Category Archives: Asian Parents

Asian parents and the things they make their kids do: Why pianos lessons aren’t so different from gold bathtubs

This is a follow up to my last post; I want to expand on the topic of Asian parents and the activities they make their kids do. I am talking about activities like piano, tennis, chess, violin, ballet, calligraphy, etc. But, before I get to the meat of my argument I am going to list some characteristics these activities share.

Generally, these are activities that children aren’t naturally drawn to and instead are ones that have to be imposed on them. Tennis as opposed to basketball or piano instead of guitar/drums. These activities “might” be some of the things that benefit the most from repetition or “hard work” as opposed to other activities that might be extremely talent constrained. These activities also might be the ones where the peak age is young and to become a master you must start at a fairly young age. As an aside, the benefits from starting young and repetition seem to make these same activities the ones communist countries focused their energies on.  And finally, these activities/preferences were all at one time a signal of wealth/status and the hobbies mainly of aristocrats or the wealthy.

I am going to focus on this last point and what I have thought a lot about after studying economics. Anecdotally, I think there are times when prices steer people down the “wrong” path. In premodern times it seems that a lot of value/beauty considerations were mainly driven by a price/scarcity function. What I mean to say is that beauty was extremely intertwined with how expensive something was and by default how scarce it was. I also see the causality as running mostly one way in that if something was scarce and expensive then it was considered beautiful and not the converse that something was first declared beautiful and then became expensive. So my thesis is, “Things in the past were beautiful mainly because they were expensive and scarce and not because of individual preferences.” I admit that stated this way the argument might be too strong. Preferences did matter in the past, but relative to modern standards they were a smaller factor.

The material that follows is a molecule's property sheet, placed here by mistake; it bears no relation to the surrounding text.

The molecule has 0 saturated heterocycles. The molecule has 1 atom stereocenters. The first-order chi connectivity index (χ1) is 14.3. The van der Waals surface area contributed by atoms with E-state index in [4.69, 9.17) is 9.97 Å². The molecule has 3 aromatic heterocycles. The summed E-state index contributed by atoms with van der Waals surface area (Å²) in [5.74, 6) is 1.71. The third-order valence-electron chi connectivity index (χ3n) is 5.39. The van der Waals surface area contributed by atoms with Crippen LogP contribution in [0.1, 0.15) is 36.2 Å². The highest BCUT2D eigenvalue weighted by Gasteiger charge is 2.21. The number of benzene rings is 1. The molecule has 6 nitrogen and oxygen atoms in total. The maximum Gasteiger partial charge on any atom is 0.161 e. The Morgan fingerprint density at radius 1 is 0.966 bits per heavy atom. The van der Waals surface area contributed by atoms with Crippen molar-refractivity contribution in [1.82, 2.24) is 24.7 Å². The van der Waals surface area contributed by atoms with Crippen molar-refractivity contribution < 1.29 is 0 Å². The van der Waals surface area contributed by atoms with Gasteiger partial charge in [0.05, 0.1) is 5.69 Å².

And what is wrong with price/scarcity determining beauty? The main issue is that most people believe they are unique and that their beliefs and preferences aren’t driven entirely by outside forces. I like grime, basketball, Vietnamese food, and that is what makes me who I am; I tell myself. We denigrate people that are easily affected by others, we call them posers, wanna-be’s, conformists, sheep, gullible, etc. We also have multiple folk stories (The Emperors New Clothes) and sayings that stress this point, “If all of your friends jumped off a cliff, would you!?” Don’t do things just because they are popular or because an expert told you to do it; make up your own mind.

What I am saying is that the price system acting as the main determinant of beauty is just a different version of this idea. We should be repulsed by this concept because instead of appreciating something genuinely you are relying on the price system to guide your preferences. I have some real world examples I would like you to think about that might strengthen my case.